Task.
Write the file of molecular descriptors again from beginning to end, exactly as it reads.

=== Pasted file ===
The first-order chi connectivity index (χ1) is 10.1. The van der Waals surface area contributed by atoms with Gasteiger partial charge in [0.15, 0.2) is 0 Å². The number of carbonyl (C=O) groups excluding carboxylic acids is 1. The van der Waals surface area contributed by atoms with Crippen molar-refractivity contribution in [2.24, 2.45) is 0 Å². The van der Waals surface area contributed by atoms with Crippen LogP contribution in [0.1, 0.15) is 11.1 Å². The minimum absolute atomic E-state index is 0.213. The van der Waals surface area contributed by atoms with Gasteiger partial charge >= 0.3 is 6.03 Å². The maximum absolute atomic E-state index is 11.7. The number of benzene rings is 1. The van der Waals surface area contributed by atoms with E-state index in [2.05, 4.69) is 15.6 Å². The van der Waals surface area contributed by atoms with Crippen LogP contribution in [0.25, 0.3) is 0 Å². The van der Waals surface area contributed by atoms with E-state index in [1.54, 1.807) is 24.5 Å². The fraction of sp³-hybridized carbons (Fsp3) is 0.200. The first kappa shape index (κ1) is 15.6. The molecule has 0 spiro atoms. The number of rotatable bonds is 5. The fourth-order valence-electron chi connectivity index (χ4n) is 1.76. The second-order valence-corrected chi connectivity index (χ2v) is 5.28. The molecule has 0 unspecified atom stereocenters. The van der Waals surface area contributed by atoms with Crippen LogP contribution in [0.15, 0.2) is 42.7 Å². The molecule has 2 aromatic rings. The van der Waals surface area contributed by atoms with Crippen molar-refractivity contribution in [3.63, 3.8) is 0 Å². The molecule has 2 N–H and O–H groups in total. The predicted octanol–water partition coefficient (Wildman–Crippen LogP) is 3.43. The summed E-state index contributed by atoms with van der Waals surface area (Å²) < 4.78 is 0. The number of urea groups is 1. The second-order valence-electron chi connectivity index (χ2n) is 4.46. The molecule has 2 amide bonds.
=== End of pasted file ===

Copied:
The first-order chi connectivity index (χ1) is 10.1. The van der Waals surface area contributed by atoms with Gasteiger partial charge in [0.15, 0.2) is 0 Å². The number of carbonyl (C=O) groups excluding carboxylic acids is 1. The van der Waals surface area contributed by atoms with Crippen molar-refractivity contribution in [2.24, 2.45) is 0 Å². The van der Waals surface area contributed by atoms with Crippen LogP contribution in [0.1, 0.15) is 11.1 Å². The minimum absolute atomic E-state index is 0.213. The van der Waals surface area contributed by atoms with Gasteiger partial charge >= 0.3 is 6.03 Å². The maximum absolute atomic E-state index is 11.7. The number of benzene rings is 1. The van der Waals surface area contributed by atoms with E-state index in [2.05, 4.69) is 15.6 Å². The van der Waals surface area contributed by atoms with Crippen LogP contribution in [0.25, 0.3) is 0 Å². The van der Waals surface area contributed by atoms with E-state index in [1.54, 1.807) is 24.5 Å². The fraction of sp³-hybridized carbons (Fsp3) is 0.200. The first kappa shape index (κ1) is 15.6. The molecule has 0 spiro atoms. The number of rotatable bonds is 5. The fourth-order valence-electron chi connectivity index (χ4n) is 1.76. The second-order valence-corrected chi connectivity index (χ2v) is 5.28. The molecule has 0 unspecified atom stereocenters. The van der Waals surface area contributed by atoms with Crippen LogP contribution in [0.15, 0.2) is 42.7 Å². The molecule has 2 aromatic rings. The van der Waals surface area contributed by atoms with Crippen molar-refractivity contribution in [3.63, 3.8) is 0 Å². The molecule has 2 N–H and O–H groups in total. The predicted octanol–water partition coefficient (Wildman–Crippen LogP) is 3.43. The summed E-state index contributed by atoms with van der Waals surface area (Å²) < 4.78 is 0. The number of urea groups is 1. The second-order valence-electron chi connectivity index (χ2n) is 4.46. The molecule has 2 amide bonds.